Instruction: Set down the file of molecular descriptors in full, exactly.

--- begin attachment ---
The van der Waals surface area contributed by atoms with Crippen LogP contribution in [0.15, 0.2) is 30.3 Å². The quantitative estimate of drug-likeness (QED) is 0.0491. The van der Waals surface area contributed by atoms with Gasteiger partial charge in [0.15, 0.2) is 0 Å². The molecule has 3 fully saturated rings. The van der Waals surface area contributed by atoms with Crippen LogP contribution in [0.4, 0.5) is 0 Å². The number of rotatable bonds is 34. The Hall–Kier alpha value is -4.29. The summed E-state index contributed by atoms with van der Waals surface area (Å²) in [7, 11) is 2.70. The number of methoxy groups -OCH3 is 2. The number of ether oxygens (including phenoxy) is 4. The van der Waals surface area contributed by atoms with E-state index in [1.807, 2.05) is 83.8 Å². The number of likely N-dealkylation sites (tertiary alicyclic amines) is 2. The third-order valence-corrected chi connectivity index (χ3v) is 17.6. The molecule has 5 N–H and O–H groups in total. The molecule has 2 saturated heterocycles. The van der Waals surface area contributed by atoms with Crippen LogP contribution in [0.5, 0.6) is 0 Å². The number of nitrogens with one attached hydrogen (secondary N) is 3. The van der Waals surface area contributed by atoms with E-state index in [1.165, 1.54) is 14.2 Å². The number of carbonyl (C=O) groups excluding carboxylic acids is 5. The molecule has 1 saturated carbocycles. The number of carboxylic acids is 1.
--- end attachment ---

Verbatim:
The van der Waals surface area contributed by atoms with Crippen LogP contribution in [0.15, 0.2) is 30.3 Å². The quantitative estimate of drug-likeness (QED) is 0.0491. The van der Waals surface area contributed by atoms with Gasteiger partial charge in [0.15, 0.2) is 0 Å². The molecule has 3 fully saturated rings. The van der Waals surface area contributed by atoms with Crippen LogP contribution in [0.4, 0.5) is 0 Å². The number of rotatable bonds is 34. The Hall–Kier alpha value is -4.29. The summed E-state index contributed by atoms with van der Waals surface area (Å²) in [7, 11) is 2.70. The number of methoxy groups -OCH3 is 2. The number of ether oxygens (including phenoxy) is 4. The van der Waals surface area contributed by atoms with E-state index in [1.807, 2.05) is 83.8 Å². The number of likely N-dealkylation sites (tertiary alicyclic amines) is 2. The third-order valence-corrected chi connectivity index (χ3v) is 17.6. The molecule has 5 N–H and O–H groups in total. The molecule has 2 saturated heterocycles. The van der Waals surface area contributed by atoms with Crippen LogP contribution in [0.5, 0.6) is 0 Å². The number of nitrogens with one attached hydrogen (secondary N) is 3. The van der Waals surface area contributed by atoms with E-state index in [1.165, 1.54) is 14.2 Å². The number of carbonyl (C=O) groups excluding carboxylic acids is 5. The molecule has 1 saturated carbocycles. The number of carboxylic acids is 1.